Here's a good one. Check the Gamma X-2 and X-6 manuals (maybe others with the drop weight, too). For the "Installing the Drop Weight" section, the text is correct, but the photo shows the weight being held to be installed backwards. What man READS instructions? :???: At least shoot the picture with it in the right orientation. At least others I've seen are correct. Be careful new X-2 and X-6 users.

aznfatmonkey
09-27-2010, 06:32 PM
I have a Eagnas Combo 910, and recently I have encountered a problem. When I set the tension to 60, it reads 61 on the scale. When I set it to 66 (the tension I string my racquet at), it reads 64. Does anybody why? Thanks.

airman88
09-27-2010, 10:00 PM
The numbers don't really mean anything anyway, they are benchmarks. Just find reference tensions that suit the feel you like and stick to them. Or you can try calibrating down and back up and see if it fixes it. But the lockout mechanism is most likely just letting out more tension at the 66 than at 60ish by the time you look at the scale. You could try using kevlar with your calibrator.

aznfatmonkey
10-01-2010, 03:05 PM
Actually, it's not because the tension dropped more by the time i checked it because i look at the maximum tension that it goes to. I understand that it's just a reference tension, but I'm just asking in case i string for somebody else. Does anybody know another reason why the tension reading is off?

struggle
10-01-2010, 03:51 PM
Actually, it's not because the tension dropped more by the time i checked it because i look at the maximum tension that it goes to. I understand that it's just a reference tension, but I'm just asking in case i string for somebody else. Does anybody know another reason why the tension reading is off?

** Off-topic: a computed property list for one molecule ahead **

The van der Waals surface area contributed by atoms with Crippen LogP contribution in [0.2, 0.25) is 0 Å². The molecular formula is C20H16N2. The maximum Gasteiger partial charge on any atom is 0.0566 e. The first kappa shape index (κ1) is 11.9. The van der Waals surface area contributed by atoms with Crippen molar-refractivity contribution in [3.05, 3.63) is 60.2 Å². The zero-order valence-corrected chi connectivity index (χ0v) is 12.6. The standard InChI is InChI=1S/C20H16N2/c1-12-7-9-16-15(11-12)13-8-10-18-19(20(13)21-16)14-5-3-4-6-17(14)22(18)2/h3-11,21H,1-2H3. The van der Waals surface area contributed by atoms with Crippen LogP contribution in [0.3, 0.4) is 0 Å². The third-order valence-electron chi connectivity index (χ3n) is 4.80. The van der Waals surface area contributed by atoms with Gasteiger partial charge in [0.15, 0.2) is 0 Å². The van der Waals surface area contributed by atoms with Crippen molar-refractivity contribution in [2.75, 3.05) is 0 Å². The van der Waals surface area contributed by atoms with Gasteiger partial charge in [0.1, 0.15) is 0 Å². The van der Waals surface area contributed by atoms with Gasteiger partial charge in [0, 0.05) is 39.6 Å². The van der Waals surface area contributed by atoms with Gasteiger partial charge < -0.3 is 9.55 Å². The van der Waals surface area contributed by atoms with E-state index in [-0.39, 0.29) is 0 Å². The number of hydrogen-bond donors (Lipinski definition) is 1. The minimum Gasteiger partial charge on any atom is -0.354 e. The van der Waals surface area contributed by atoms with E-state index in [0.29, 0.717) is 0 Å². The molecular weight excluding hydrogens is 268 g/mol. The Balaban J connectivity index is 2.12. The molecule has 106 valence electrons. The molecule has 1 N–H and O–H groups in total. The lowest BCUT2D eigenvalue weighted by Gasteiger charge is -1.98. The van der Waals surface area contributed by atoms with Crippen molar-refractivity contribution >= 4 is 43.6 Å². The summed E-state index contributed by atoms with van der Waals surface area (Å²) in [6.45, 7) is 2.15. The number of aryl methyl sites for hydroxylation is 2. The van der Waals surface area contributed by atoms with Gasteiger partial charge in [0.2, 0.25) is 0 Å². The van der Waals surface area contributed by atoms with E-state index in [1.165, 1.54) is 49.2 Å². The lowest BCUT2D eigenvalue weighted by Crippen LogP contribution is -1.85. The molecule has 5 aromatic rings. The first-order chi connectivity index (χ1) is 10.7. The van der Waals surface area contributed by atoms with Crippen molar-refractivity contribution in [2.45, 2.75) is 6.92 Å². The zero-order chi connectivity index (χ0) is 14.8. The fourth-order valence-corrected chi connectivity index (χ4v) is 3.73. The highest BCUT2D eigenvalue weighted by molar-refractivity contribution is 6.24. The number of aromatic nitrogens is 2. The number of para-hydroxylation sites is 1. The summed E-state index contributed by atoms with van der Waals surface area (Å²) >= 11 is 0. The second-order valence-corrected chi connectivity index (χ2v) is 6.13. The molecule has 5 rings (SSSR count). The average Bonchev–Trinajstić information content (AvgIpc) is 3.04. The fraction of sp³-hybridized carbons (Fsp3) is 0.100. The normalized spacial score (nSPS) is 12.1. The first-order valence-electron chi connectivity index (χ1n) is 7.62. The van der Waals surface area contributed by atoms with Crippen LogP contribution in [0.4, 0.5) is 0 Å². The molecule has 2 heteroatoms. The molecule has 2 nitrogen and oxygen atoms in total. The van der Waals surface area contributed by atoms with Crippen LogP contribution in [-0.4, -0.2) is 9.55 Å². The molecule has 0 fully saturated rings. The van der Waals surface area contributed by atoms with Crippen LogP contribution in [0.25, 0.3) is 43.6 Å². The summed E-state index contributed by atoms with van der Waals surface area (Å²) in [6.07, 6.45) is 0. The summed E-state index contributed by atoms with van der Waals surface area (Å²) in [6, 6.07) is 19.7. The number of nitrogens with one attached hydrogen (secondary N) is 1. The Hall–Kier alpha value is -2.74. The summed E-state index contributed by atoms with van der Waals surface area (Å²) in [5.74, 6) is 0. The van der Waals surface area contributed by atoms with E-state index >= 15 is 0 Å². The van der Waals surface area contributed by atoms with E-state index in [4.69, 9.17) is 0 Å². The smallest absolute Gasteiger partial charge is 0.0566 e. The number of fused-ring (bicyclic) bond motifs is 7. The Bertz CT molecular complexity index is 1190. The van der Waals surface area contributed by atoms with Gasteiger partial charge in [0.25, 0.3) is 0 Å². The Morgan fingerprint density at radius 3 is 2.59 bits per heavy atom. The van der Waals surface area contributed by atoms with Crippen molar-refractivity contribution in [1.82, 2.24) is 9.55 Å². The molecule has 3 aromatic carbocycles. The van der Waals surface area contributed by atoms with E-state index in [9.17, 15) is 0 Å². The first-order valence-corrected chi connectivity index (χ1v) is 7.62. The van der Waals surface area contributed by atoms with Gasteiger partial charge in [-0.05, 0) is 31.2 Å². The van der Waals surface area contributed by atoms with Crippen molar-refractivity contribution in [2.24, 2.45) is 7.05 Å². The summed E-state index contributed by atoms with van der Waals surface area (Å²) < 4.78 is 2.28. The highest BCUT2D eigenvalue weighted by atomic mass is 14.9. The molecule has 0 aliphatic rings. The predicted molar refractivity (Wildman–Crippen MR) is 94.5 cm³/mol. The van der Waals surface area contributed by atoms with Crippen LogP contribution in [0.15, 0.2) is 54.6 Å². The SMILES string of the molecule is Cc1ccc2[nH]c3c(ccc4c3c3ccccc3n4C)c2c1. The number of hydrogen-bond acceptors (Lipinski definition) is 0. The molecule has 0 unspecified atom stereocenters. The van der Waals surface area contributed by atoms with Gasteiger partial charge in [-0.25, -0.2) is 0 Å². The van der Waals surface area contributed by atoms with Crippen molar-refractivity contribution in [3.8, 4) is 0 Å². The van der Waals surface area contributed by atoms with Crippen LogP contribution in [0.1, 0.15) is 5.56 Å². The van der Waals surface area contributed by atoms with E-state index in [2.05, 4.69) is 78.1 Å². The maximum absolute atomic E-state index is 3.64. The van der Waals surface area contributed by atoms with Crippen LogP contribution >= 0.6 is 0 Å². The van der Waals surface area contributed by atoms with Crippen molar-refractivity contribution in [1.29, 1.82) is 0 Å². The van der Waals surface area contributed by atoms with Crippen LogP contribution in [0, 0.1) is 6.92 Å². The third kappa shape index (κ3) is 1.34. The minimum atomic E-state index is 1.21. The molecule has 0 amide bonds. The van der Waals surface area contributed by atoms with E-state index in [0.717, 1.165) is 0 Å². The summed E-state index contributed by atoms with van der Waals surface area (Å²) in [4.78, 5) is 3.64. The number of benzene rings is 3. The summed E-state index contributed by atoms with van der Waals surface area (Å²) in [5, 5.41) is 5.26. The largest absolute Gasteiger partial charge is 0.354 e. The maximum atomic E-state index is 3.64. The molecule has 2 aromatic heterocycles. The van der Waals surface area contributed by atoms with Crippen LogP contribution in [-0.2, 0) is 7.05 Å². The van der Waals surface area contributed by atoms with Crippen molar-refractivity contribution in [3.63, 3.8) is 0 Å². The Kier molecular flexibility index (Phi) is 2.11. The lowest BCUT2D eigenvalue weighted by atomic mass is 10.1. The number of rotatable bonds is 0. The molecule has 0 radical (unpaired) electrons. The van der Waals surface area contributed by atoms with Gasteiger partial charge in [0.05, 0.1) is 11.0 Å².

i had varied tensions when trying to calibrate my 910 as well.

what gave me the best (reliable in my mind) results:

I calibrated through a racket and then simulated that with a dowel, shims etc..
2nd, i brought the tension head as close to the racket as possible, and make sure to get the string down into the gripper, not near the top edge.

both of these gave me consistent, repeatable results and in the end my machine seemed on the money from the factory.

edit: and definitely use kevlar. i also have three different calibrators.....when they end up roughly the same i get alot more confident.

aznfatmonkey
10-01-2010, 05:18 PM
I don't understand why that would matter if I'm looking at the maximum tension. I look at the tension the calibrator is at the moment the tension head locks out. None of the above factors should matter because at that instant, the tension should be the same no matter the factors. Using kevlar and putting the tension head close should only affect the stretching of the string after the tension head locks out. BTW, i use an electronic scale.

struggle
10-02-2010, 06:22 AM
I don't understand why that would matter if I'm looking at the maximum tension. I look at the tension the calibrator is at the moment the tension head locks out. None of the above factors should matter because at that instant, the tension should be the same no matter the factors. Using kevlar and putting the tension head close should only affect the stretching of the string after the tension head locks out. BTW, i use an electronic scale.

just telling you what worked for me. but i see your point.

Irvin
10-02-2010, 01:40 PM